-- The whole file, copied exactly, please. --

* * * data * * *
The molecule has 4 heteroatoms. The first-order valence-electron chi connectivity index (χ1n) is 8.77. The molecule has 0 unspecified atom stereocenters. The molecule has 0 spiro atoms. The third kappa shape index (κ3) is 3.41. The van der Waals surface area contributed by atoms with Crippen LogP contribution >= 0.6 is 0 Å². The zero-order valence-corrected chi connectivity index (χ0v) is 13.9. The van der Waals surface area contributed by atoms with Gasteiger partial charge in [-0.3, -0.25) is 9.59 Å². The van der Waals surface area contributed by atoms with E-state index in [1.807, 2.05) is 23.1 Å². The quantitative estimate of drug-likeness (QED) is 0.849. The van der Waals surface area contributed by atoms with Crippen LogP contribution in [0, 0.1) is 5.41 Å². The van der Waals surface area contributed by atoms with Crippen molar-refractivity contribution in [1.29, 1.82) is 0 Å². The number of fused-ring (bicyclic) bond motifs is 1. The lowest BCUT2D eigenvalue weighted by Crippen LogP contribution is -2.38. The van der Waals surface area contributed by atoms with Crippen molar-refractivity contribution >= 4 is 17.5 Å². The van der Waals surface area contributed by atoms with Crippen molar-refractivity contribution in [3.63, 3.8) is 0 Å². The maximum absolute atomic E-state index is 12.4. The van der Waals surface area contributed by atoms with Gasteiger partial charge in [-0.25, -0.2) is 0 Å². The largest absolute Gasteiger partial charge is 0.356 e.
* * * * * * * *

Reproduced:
The molecule has 4 heteroatoms. The first-order valence-electron chi connectivity index (χ1n) is 8.77. The molecule has 0 unspecified atom stereocenters. The molecule has 0 spiro atoms. The third kappa shape index (κ3) is 3.41. The van der Waals surface area contributed by atoms with Crippen LogP contribution >= 0.6 is 0 Å². The zero-order valence-corrected chi connectivity index (χ0v) is 13.9. The van der Waals surface area contributed by atoms with Gasteiger partial charge in [-0.3, -0.25) is 9.59 Å². The van der Waals surface area contributed by atoms with E-state index in [1.807, 2.05) is 23.1 Å². The quantitative estimate of drug-likeness (QED) is 0.849. The van der Waals surface area contributed by atoms with Crippen LogP contribution in [0, 0.1) is 5.41 Å². The van der Waals surface area contributed by atoms with Crippen molar-refractivity contribution in [1.29, 1.82) is 0 Å². The number of fused-ring (bicyclic) bond motifs is 1. The lowest BCUT2D eigenvalue weighted by Crippen LogP contribution is -2.38. The van der Waals surface area contributed by atoms with Crippen molar-refractivity contribution >= 4 is 17.5 Å². The van der Waals surface area contributed by atoms with Crippen molar-refractivity contribution in [3.63, 3.8) is 0 Å². The maximum absolute atomic E-state index is 12.4. The van der Waals surface area contributed by atoms with Gasteiger partial charge in [-0.25, -0.2) is 0 Å². The largest absolute Gasteiger partial charge is 0.356 e.